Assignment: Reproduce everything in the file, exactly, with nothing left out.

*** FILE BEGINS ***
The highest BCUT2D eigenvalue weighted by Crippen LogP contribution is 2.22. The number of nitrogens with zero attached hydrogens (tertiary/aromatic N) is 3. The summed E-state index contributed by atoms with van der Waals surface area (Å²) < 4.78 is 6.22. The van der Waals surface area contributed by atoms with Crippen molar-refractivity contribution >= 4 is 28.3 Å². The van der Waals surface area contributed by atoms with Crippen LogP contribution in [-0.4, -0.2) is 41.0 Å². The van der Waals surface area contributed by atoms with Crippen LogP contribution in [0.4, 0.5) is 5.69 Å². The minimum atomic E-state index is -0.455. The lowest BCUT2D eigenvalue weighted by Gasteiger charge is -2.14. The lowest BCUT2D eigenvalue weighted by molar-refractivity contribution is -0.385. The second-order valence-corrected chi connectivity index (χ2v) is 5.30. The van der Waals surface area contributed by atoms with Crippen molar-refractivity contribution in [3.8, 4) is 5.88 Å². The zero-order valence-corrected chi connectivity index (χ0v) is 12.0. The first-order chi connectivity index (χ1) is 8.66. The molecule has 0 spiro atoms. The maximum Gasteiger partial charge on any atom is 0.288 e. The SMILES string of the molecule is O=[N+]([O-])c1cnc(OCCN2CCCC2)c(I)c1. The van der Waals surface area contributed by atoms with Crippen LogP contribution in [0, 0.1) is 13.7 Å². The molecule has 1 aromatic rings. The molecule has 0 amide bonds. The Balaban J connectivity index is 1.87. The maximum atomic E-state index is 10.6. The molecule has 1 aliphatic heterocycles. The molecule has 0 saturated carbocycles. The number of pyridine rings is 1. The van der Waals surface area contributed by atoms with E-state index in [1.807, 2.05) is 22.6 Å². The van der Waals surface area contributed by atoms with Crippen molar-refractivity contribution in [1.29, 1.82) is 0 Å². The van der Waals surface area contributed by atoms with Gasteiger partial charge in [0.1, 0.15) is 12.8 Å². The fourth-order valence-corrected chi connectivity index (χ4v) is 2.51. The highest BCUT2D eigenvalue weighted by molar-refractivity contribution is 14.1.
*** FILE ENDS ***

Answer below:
The highest BCUT2D eigenvalue weighted by Crippen LogP contribution is 2.22. The number of nitrogens with zero attached hydrogens (tertiary/aromatic N) is 3. The summed E-state index contributed by atoms with van der Waals surface area (Å²) < 4.78 is 6.22. The van der Waals surface area contributed by atoms with Crippen molar-refractivity contribution >= 4 is 28.3 Å². The van der Waals surface area contributed by atoms with Crippen LogP contribution in [-0.4, -0.2) is 41.0 Å². The van der Waals surface area contributed by atoms with Crippen LogP contribution in [0.4, 0.5) is 5.69 Å². The minimum atomic E-state index is -0.455. The lowest BCUT2D eigenvalue weighted by Gasteiger charge is -2.14. The lowest BCUT2D eigenvalue weighted by molar-refractivity contribution is -0.385. The second-order valence-corrected chi connectivity index (χ2v) is 5.30. The van der Waals surface area contributed by atoms with Crippen molar-refractivity contribution in [3.8, 4) is 5.88 Å². The zero-order valence-corrected chi connectivity index (χ0v) is 12.0. The first-order chi connectivity index (χ1) is 8.66. The molecule has 0 spiro atoms. The maximum Gasteiger partial charge on any atom is 0.288 e. The SMILES string of the molecule is O=[N+]([O-])c1cnc(OCCN2CCCC2)c(I)c1. The van der Waals surface area contributed by atoms with Crippen LogP contribution in [0, 0.1) is 13.7 Å². The molecule has 1 aromatic rings. The molecule has 0 amide bonds. The Balaban J connectivity index is 1.87. The maximum atomic E-state index is 10.6. The molecule has 1 aliphatic heterocycles. The molecule has 0 saturated carbocycles. The number of pyridine rings is 1. The van der Waals surface area contributed by atoms with E-state index in [1.807, 2.05) is 22.6 Å². The van der Waals surface area contributed by atoms with Crippen molar-refractivity contribution in [1.29, 1.82) is 0 Å². The van der Waals surface area contributed by atoms with Gasteiger partial charge in [0.1, 0.15) is 12.8 Å². The fourth-order valence-corrected chi connectivity index (χ4v) is 2.51. The highest BCUT2D eigenvalue weighted by molar-refractivity contribution is 14.1.